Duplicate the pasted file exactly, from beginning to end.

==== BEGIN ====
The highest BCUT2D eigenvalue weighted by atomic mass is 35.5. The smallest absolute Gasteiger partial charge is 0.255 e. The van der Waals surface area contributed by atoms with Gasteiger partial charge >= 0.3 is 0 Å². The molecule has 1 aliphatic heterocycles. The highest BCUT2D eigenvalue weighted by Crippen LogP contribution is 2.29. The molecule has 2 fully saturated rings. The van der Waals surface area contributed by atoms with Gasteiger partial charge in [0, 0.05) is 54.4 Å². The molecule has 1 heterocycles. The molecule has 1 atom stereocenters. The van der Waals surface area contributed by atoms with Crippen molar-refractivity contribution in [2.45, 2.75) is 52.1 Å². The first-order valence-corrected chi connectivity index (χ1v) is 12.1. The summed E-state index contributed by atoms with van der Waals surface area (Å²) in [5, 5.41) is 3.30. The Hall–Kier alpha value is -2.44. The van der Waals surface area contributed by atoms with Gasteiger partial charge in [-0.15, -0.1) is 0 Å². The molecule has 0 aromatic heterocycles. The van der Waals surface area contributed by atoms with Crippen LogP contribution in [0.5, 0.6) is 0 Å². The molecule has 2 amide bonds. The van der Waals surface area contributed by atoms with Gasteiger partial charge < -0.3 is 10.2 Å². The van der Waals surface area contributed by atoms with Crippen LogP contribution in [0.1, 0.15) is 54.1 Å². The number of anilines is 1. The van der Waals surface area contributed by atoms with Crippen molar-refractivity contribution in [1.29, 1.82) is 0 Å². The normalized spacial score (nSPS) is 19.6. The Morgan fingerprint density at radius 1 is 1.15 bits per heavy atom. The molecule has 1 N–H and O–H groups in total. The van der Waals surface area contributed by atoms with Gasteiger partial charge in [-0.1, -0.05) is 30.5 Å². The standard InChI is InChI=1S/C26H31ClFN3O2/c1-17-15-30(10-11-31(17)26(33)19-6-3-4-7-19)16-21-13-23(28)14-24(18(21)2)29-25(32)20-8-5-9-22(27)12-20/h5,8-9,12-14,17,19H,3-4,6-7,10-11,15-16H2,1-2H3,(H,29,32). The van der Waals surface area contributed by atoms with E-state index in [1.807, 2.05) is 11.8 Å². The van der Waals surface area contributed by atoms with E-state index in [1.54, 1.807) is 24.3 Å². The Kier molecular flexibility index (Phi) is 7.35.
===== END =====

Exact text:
The highest BCUT2D eigenvalue weighted by atomic mass is 35.5. The smallest absolute Gasteiger partial charge is 0.255 e. The van der Waals surface area contributed by atoms with Gasteiger partial charge >= 0.3 is 0 Å². The molecule has 1 aliphatic heterocycles. The highest BCUT2D eigenvalue weighted by Crippen LogP contribution is 2.29. The molecule has 2 fully saturated rings. The van der Waals surface area contributed by atoms with Gasteiger partial charge in [0, 0.05) is 54.4 Å². The molecule has 1 heterocycles. The molecule has 1 atom stereocenters. The van der Waals surface area contributed by atoms with Crippen molar-refractivity contribution in [2.45, 2.75) is 52.1 Å². The first-order valence-corrected chi connectivity index (χ1v) is 12.1. The summed E-state index contributed by atoms with van der Waals surface area (Å²) in [5, 5.41) is 3.30. The Hall–Kier alpha value is -2.44. The van der Waals surface area contributed by atoms with Gasteiger partial charge in [-0.15, -0.1) is 0 Å². The molecule has 0 aromatic heterocycles. The van der Waals surface area contributed by atoms with Crippen LogP contribution in [0.5, 0.6) is 0 Å². The molecule has 2 amide bonds. The van der Waals surface area contributed by atoms with Gasteiger partial charge < -0.3 is 10.2 Å². The van der Waals surface area contributed by atoms with Crippen LogP contribution in [0.1, 0.15) is 54.1 Å². The number of anilines is 1. The van der Waals surface area contributed by atoms with Crippen molar-refractivity contribution in [1.29, 1.82) is 0 Å². The normalized spacial score (nSPS) is 19.6. The Morgan fingerprint density at radius 1 is 1.15 bits per heavy atom. The molecule has 1 N–H and O–H groups in total. The van der Waals surface area contributed by atoms with Gasteiger partial charge in [-0.1, -0.05) is 30.5 Å². The standard InChI is InChI=1S/C26H31ClFN3O2/c1-17-15-30(10-11-31(17)26(33)19-6-3-4-7-19)16-21-13-23(28)14-24(18(21)2)29-25(32)20-8-5-9-22(27)12-20/h5,8-9,12-14,17,19H,3-4,6-7,10-11,15-16H2,1-2H3,(H,29,32). The van der Waals surface area contributed by atoms with E-state index in [1.807, 2.05) is 11.8 Å². The van der Waals surface area contributed by atoms with E-state index in [1.54, 1.807) is 24.3 Å². The Kier molecular flexibility index (Phi) is 7.35.